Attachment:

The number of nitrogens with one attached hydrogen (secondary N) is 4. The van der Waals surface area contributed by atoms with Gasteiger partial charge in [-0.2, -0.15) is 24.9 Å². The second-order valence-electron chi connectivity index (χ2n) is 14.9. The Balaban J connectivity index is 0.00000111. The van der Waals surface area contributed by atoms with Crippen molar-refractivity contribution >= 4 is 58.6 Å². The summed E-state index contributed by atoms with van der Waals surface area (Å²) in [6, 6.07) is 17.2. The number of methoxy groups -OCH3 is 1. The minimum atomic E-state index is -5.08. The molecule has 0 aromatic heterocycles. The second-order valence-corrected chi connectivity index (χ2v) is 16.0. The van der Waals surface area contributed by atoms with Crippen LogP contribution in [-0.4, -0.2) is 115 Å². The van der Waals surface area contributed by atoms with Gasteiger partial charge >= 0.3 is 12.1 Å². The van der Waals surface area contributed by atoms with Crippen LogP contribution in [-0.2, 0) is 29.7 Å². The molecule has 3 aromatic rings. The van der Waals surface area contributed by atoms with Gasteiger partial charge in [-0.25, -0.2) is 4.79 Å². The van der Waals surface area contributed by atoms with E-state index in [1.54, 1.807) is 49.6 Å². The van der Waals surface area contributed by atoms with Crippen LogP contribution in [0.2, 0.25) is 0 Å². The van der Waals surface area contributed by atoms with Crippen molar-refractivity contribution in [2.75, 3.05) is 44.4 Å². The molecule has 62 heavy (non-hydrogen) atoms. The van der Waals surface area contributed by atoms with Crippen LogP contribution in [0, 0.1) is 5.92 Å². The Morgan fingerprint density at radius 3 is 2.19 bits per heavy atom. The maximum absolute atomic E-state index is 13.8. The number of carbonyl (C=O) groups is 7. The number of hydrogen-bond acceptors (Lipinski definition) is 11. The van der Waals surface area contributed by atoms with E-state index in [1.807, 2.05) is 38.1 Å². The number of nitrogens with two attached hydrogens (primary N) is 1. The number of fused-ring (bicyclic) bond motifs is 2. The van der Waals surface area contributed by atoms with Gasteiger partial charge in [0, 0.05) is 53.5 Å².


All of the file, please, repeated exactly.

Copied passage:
The number of nitrogens with one attached hydrogen (secondary N) is 4. The van der Waals surface area contributed by atoms with Gasteiger partial charge in [-0.2, -0.15) is 24.9 Å². The second-order valence-electron chi connectivity index (χ2n) is 14.9. The Balaban J connectivity index is 0.00000111. The van der Waals surface area contributed by atoms with Crippen molar-refractivity contribution >= 4 is 58.6 Å². The summed E-state index contributed by atoms with van der Waals surface area (Å²) in [6, 6.07) is 17.2. The number of methoxy groups -OCH3 is 1. The minimum atomic E-state index is -5.08. The molecule has 0 aromatic heterocycles. The second-order valence-corrected chi connectivity index (χ2v) is 16.0. The van der Waals surface area contributed by atoms with Crippen LogP contribution in [-0.4, -0.2) is 115 Å². The van der Waals surface area contributed by atoms with Gasteiger partial charge >= 0.3 is 12.1 Å². The van der Waals surface area contributed by atoms with Crippen LogP contribution in [-0.2, 0) is 29.7 Å². The molecule has 3 aromatic rings. The van der Waals surface area contributed by atoms with Gasteiger partial charge in [-0.25, -0.2) is 4.79 Å². The van der Waals surface area contributed by atoms with E-state index in [1.54, 1.807) is 49.6 Å². The van der Waals surface area contributed by atoms with Crippen LogP contribution in [0.2, 0.25) is 0 Å². The van der Waals surface area contributed by atoms with Crippen molar-refractivity contribution in [2.75, 3.05) is 44.4 Å². The molecule has 62 heavy (non-hydrogen) atoms. The van der Waals surface area contributed by atoms with Crippen LogP contribution in [0, 0.1) is 5.92 Å². The Morgan fingerprint density at radius 3 is 2.19 bits per heavy atom. The maximum absolute atomic E-state index is 13.8. The number of carbonyl (C=O) groups is 7. The number of hydrogen-bond acceptors (Lipinski definition) is 11. The van der Waals surface area contributed by atoms with E-state index in [1.807, 2.05) is 38.1 Å². The number of nitrogens with two attached hydrogens (primary N) is 1. The number of fused-ring (bicyclic) bond motifs is 2. The van der Waals surface area contributed by atoms with Gasteiger partial charge in [0, 0.05) is 53.5 Å².